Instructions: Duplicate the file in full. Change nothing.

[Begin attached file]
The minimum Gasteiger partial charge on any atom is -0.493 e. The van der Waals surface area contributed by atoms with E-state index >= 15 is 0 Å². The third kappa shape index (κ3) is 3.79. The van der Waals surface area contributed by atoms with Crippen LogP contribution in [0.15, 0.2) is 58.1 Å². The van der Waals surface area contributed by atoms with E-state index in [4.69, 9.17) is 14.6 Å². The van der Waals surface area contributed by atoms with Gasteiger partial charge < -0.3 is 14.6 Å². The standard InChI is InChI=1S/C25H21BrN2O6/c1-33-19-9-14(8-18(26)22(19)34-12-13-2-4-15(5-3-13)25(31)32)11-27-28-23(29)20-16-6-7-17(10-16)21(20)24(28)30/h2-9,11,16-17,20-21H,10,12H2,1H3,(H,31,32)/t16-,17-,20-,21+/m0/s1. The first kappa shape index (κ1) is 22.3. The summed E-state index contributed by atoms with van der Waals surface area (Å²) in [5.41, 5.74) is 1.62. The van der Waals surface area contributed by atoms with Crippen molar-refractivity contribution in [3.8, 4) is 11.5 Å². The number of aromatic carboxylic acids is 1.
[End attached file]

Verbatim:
The minimum Gasteiger partial charge on any atom is -0.493 e. The van der Waals surface area contributed by atoms with E-state index >= 15 is 0 Å². The third kappa shape index (κ3) is 3.79. The van der Waals surface area contributed by atoms with Crippen LogP contribution in [0.15, 0.2) is 58.1 Å². The van der Waals surface area contributed by atoms with E-state index in [4.69, 9.17) is 14.6 Å². The van der Waals surface area contributed by atoms with Gasteiger partial charge < -0.3 is 14.6 Å². The standard InChI is InChI=1S/C25H21BrN2O6/c1-33-19-9-14(8-18(26)22(19)34-12-13-2-4-15(5-3-13)25(31)32)11-27-28-23(29)20-16-6-7-17(10-16)21(20)24(28)30/h2-9,11,16-17,20-21H,10,12H2,1H3,(H,31,32)/t16-,17-,20-,21+/m0/s1. The first kappa shape index (κ1) is 22.3. The summed E-state index contributed by atoms with van der Waals surface area (Å²) in [5.41, 5.74) is 1.62. The van der Waals surface area contributed by atoms with Crippen molar-refractivity contribution in [3.8, 4) is 11.5 Å². The number of aromatic carboxylic acids is 1.